- The Washington Times - Saturday, June 11, 2005


By Nadeem Aslam

Knopf, $25, 384 pages


For several decades now, English literature has been enriched by a veritable explosion of talent emanating — directly or indirectly — from the subcontinent containing those ominously uneasy neighbors India and Pakistan, along with Bangladesh and the troubled island nation of Sri Lanka. Even in a field this crowded, however, Nadeem Aslam seems destined to stand out. His first novel, “Season of the Rainbirds,” set in rural Pakistan and published in England in 1993 (unaccountably still not published here), won two awards, was short-listed for two more, and made the long list for the coveted Booker. His second novel, “Maps for Lost Lovers,” is the product of more than a decade’s labor.

Born in Pakistan in 1966, Mr. Aslam came to England as a teenager when his father, a poet, filmmaker and communist, fled to escape political persecution after Gen. Zia’s takeover. The family landed in a working-class section of Huddersfield in northern England, a provincial backwater, uncelebrated and unsung, a place that might be described as “a bit off the map” (to borrow the title of an Angus Wilson story collection). But in his powerfully imagined, exquisitely crafted novel, “Maps for Lost Lovers,” Mr. Aslam brings just such a locale to life.

“Dasht-e-Tanhaii:” The wilderness of solitude or the desert of loneliness is what its immigrant inhabitants call it, though its official name is never given. Seen afresh, intimately and insightfully, through the prism of Mr. Aslam’s poetic, sensuous, precisely descriptive and lavishly allusive prose, this nameless, nondescript place grows vividly present.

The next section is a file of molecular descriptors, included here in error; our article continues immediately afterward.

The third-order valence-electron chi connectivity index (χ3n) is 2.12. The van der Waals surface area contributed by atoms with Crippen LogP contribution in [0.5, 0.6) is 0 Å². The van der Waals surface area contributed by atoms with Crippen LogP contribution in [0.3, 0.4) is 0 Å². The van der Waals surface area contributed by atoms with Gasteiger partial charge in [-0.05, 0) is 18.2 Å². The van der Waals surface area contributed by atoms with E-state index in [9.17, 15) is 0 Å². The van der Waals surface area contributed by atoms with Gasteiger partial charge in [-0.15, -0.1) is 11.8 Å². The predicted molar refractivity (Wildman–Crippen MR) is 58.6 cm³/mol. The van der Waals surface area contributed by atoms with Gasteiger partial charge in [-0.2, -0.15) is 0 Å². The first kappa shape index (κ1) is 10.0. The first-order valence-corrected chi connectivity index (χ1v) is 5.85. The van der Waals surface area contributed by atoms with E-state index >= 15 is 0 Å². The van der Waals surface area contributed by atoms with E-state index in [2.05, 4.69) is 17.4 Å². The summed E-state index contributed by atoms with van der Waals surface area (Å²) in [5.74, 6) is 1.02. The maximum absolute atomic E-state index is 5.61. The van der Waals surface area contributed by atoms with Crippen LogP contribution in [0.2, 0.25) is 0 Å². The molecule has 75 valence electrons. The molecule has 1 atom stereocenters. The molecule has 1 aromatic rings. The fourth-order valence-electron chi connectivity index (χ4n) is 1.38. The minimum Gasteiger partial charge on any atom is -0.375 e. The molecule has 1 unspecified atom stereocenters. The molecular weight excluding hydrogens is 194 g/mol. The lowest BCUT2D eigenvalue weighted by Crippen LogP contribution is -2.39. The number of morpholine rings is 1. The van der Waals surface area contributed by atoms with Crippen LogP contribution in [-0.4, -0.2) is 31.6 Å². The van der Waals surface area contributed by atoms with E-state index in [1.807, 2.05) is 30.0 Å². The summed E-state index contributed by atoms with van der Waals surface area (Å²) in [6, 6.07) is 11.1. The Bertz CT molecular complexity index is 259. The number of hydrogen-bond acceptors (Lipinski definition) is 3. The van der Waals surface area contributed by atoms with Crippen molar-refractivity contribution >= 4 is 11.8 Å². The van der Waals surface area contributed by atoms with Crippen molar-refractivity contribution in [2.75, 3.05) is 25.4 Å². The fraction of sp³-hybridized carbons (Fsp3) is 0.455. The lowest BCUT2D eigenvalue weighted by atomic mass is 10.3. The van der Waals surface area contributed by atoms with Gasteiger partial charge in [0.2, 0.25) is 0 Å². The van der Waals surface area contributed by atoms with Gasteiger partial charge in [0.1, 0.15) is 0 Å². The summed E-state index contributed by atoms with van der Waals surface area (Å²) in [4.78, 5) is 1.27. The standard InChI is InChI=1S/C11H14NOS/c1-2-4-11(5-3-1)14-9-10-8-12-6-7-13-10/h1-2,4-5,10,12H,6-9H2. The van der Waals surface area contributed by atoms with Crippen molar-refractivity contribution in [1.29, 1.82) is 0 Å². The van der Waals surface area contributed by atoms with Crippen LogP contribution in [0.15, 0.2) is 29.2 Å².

“Shamas stands in the open door and watches the earth, the magnet that it is, pulling snowflakes out of the sky towards itself.” From the opening sentence, where we meet Shamas, the thoughtful 65-year-old who has lived here with his family for many years now, we are immersed in the splendors of the everyday physical world: the world of nature, the world of art, music, literature, and other man- and woman-made artifacts. Although writing about urban life, Mr. Aslam firmly locates this town in the natural world surrounding and infusing it, from winter’s snowfall to springtime’s hawthorn, the wooded pathways and nearby lake, the troop of parakeets (also immigrants from the old country) and the wealth of moths and butterflies.

Shamas, a promising poet and naively idealistic communist who left Pakistan for political reasons, now works as director of the Community Relations Council, helping his fellow immigrants and trying to foster respect and tolerance, not only between darker skinned newcomers and native whites, but among the various, often mutually distrustful groups in a community comprising Muslims, Hindus, Buddhists and Sikhs. It is bitterly ironic, though all too believable, that the most destructive prejudice and devastating violence in this story come not from outsiders or strangers, but from coreligionists, neighbors, and, most of all, family members. More often than not, the victims are women.

As Shamas reflects, this is a culture where appearances are often more important than reality: “What the ideas of honour and shame and good reputation mean to the people of India, Pakistan, and Bangladesh can be summed up by a Pakistani saying: He whom a taunt or jeer doesn’t kill is probably immune even to swords.” — a far cry from “Sticks and stones may break my bones, but words can never hurt me.”

As the novel opens, Shamas’ younger brother Jugnu, an engaging, highly educated lepidopterist, has disappeared along with Chanda, the woman he’d been living with. The lovers had been unable to marry because Chanda’s husband had refused to grant her a proper Muslim divorce. But in the eyes of many, including Shamas’ devout wife, Kaukab, the couple were living in sin, and in the eyes of some, in particular Chanda’s bigoted pair of brothers, butchers by trade, the sinners deserved to die. The brothers have been suspected of having killed them, and now, after five months, the police have uncovered the evidence to charge them with murder.